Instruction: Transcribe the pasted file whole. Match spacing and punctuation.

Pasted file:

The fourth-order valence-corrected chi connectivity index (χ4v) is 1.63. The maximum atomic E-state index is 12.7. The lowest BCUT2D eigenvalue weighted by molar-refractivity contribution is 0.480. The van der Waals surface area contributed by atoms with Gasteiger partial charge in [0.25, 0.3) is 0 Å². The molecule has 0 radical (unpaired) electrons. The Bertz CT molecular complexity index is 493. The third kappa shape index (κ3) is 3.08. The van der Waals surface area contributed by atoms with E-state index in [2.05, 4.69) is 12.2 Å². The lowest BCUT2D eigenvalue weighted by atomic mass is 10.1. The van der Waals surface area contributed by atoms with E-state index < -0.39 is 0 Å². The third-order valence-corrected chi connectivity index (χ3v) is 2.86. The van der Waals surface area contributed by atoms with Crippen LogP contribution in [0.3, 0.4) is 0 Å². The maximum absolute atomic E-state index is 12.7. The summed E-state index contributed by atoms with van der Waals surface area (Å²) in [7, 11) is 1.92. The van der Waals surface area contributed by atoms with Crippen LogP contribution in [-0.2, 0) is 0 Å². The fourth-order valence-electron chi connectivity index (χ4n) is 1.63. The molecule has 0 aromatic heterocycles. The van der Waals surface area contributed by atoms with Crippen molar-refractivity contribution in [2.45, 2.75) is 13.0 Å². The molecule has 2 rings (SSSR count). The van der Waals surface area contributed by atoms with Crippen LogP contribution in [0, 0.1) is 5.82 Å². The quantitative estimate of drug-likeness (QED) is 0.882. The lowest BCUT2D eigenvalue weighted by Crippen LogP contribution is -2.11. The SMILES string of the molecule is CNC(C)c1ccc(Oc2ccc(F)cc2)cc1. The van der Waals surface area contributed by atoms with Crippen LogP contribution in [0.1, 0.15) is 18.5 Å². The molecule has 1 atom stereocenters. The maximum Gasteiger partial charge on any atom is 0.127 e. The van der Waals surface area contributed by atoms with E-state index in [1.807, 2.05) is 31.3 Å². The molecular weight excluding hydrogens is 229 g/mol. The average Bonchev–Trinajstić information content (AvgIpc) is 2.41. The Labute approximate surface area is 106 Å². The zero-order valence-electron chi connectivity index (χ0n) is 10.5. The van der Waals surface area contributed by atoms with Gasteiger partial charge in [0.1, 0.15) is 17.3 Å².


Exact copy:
The fourth-order valence-corrected chi connectivity index (χ4v) is 1.63. The maximum atomic E-state index is 12.7. The lowest BCUT2D eigenvalue weighted by molar-refractivity contribution is 0.480. The van der Waals surface area contributed by atoms with Gasteiger partial charge in [0.25, 0.3) is 0 Å². The molecule has 0 radical (unpaired) electrons. The Bertz CT molecular complexity index is 493. The third kappa shape index (κ3) is 3.08. The van der Waals surface area contributed by atoms with E-state index in [2.05, 4.69) is 12.2 Å². The lowest BCUT2D eigenvalue weighted by atomic mass is 10.1. The van der Waals surface area contributed by atoms with E-state index < -0.39 is 0 Å². The third-order valence-corrected chi connectivity index (χ3v) is 2.86. The van der Waals surface area contributed by atoms with Crippen LogP contribution in [0.3, 0.4) is 0 Å². The maximum absolute atomic E-state index is 12.7. The summed E-state index contributed by atoms with van der Waals surface area (Å²) in [7, 11) is 1.92. The van der Waals surface area contributed by atoms with Crippen LogP contribution in [-0.2, 0) is 0 Å². The fourth-order valence-electron chi connectivity index (χ4n) is 1.63. The molecule has 0 aromatic heterocycles. The van der Waals surface area contributed by atoms with Crippen molar-refractivity contribution in [2.45, 2.75) is 13.0 Å². The molecule has 2 rings (SSSR count). The van der Waals surface area contributed by atoms with Crippen LogP contribution in [0, 0.1) is 5.82 Å². The quantitative estimate of drug-likeness (QED) is 0.882. The lowest BCUT2D eigenvalue weighted by Crippen LogP contribution is -2.11. The SMILES string of the molecule is CNC(C)c1ccc(Oc2ccc(F)cc2)cc1. The van der Waals surface area contributed by atoms with Crippen LogP contribution in [0.1, 0.15) is 18.5 Å². The molecule has 1 atom stereocenters. The maximum Gasteiger partial charge on any atom is 0.127 e. The van der Waals surface area contributed by atoms with E-state index in [1.807, 2.05) is 31.3 Å². The molecular weight excluding hydrogens is 229 g/mol. The average Bonchev–Trinajstić information content (AvgIpc) is 2.41. The Labute approximate surface area is 106 Å². The zero-order valence-electron chi connectivity index (χ0n) is 10.5. The van der Waals surface area contributed by atoms with Gasteiger partial charge in [0.1, 0.15) is 17.3 Å².